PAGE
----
PARTY LIKE IT’S 2007?
|| By FITSNEWS || Americans are pumped. Gallup’s economic confidence index is through the roof, and nearly half of the country believes 2015 is going to be better than 2014. By contrast, only ten percent expect the coming year to be worse for them economically.
And why shouldn’t they feel stoked? Gas prices are in a free fall and the economy grew by five percent in the third quarter, right? Right? Sure it did … if you throw some ISIS and Obamacare money in there.
Here’s the thing, though … there’s a fundamental problem with the fundamental narrative that’s fueling all of this irrational exuberance (thank you, Alan Greenspan).
We’re told that lower gas prices will stimulate additional consumer spending. Which will fuel additional economic momentum heading into the first quarter of 2015 (and beyond).
Summing up the argument quite neatly? Marilyn Geewax, writing for government-subsidized NPR …
The gross domestic product — a measure of all U.S. goods and services — has been on a tear. The Commerce Department’s latest revision shows GDP advancing at an astonishing 5 percent over July, August and September.
That growth spurt suggests the U.S. economy has momentum heading into the new year. Lower energy prices will give consumers more money to spend, and that should help boost revenues for stores, restaurants, hotels and more.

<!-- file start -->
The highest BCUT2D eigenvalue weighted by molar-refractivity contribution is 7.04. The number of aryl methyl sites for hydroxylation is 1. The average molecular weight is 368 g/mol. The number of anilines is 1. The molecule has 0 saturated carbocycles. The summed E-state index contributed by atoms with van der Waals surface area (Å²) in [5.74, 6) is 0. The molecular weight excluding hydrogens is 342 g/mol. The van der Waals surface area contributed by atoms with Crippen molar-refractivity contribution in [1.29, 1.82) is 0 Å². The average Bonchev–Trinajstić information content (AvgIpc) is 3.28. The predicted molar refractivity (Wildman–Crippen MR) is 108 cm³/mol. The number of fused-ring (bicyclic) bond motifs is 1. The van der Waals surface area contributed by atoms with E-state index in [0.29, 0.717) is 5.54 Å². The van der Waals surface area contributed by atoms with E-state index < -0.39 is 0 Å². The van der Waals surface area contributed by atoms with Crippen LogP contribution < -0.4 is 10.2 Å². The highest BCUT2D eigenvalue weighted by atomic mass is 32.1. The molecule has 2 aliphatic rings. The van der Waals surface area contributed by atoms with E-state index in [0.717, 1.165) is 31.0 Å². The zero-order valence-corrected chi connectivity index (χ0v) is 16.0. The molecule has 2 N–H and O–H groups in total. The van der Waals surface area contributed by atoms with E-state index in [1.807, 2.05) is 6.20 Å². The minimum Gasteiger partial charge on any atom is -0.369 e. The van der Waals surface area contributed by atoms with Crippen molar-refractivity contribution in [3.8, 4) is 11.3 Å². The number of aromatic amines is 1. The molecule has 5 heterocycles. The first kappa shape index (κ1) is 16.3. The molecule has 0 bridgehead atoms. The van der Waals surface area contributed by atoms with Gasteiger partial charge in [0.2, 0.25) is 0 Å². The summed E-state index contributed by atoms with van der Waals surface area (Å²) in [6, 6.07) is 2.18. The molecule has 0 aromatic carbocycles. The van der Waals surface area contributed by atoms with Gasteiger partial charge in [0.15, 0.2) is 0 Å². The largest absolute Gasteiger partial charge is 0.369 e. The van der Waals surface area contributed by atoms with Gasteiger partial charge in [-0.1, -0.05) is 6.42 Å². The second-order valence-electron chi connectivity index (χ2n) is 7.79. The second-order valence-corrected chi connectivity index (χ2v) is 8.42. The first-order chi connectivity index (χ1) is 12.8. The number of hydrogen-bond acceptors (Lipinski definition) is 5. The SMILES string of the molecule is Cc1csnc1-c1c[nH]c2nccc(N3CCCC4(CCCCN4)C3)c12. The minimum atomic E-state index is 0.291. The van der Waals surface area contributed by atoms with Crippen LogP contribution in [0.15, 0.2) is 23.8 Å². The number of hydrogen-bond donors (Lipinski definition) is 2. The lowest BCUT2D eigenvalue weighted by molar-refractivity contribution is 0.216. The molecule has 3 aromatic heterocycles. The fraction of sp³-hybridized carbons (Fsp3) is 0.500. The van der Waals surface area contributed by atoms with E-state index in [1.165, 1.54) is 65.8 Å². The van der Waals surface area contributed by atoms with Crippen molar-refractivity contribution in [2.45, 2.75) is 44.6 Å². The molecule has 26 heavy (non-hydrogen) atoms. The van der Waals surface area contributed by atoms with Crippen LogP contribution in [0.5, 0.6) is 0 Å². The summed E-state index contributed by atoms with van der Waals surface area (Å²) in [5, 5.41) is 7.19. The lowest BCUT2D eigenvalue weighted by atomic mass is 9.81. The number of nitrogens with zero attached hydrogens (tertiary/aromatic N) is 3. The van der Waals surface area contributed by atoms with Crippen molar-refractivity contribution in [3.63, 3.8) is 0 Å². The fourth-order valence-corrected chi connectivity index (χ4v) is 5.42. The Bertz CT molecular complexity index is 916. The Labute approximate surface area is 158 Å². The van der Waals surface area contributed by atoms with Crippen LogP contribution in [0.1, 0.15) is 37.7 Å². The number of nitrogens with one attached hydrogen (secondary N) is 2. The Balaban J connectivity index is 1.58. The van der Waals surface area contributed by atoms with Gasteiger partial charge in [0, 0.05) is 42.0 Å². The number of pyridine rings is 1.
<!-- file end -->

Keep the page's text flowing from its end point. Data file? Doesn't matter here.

Ah, yes … we’re back to rainbows and unicorns, people.
Geewax goes on to toast declining unemployment (which is effectively meaningless given ongoing shrinkage of the labor force as a percentage of the population), concluding the coming year will be “brimming with good cheer.”
But will it? We certainly hope so. A growing economy materially expands prosperity and reduces dependency – a.k.a. the “name of the game.” But is this pervasive belief that savings from reduced energy costs will empower a consumer renaissance grounded in economic reality?
Not really …
Debunking this theory in twelve words is wealth management expert Lance Roberts of Street Talk Live …
Increased consumer spending is a function of increases in INCOME, not SAVINGS.
“Consumers have only a finite amount of money to spend,” Roberts continued.
In other words the pie may be growing for bankers, one-percenters, defense contractors and government bureaucrats, but it isn’t growing for you … and if it isn’t growing for you, then your energy “savings” aren’t really growing the economy.
This pernicious reality is especially true in South Carolina, an increasingly dependent state where citizens spend a greater percentage of their income on gasoline than citizens of any other state (except Mississippi).
Again … we hope the economy really is growing, and that the “surge” in government spending on socialized medicine and the military-industrial complex isn’t what “stimulated” the third quarter’s economic growth. But we would encourage readers to look beyond the propaganda at the real numbers …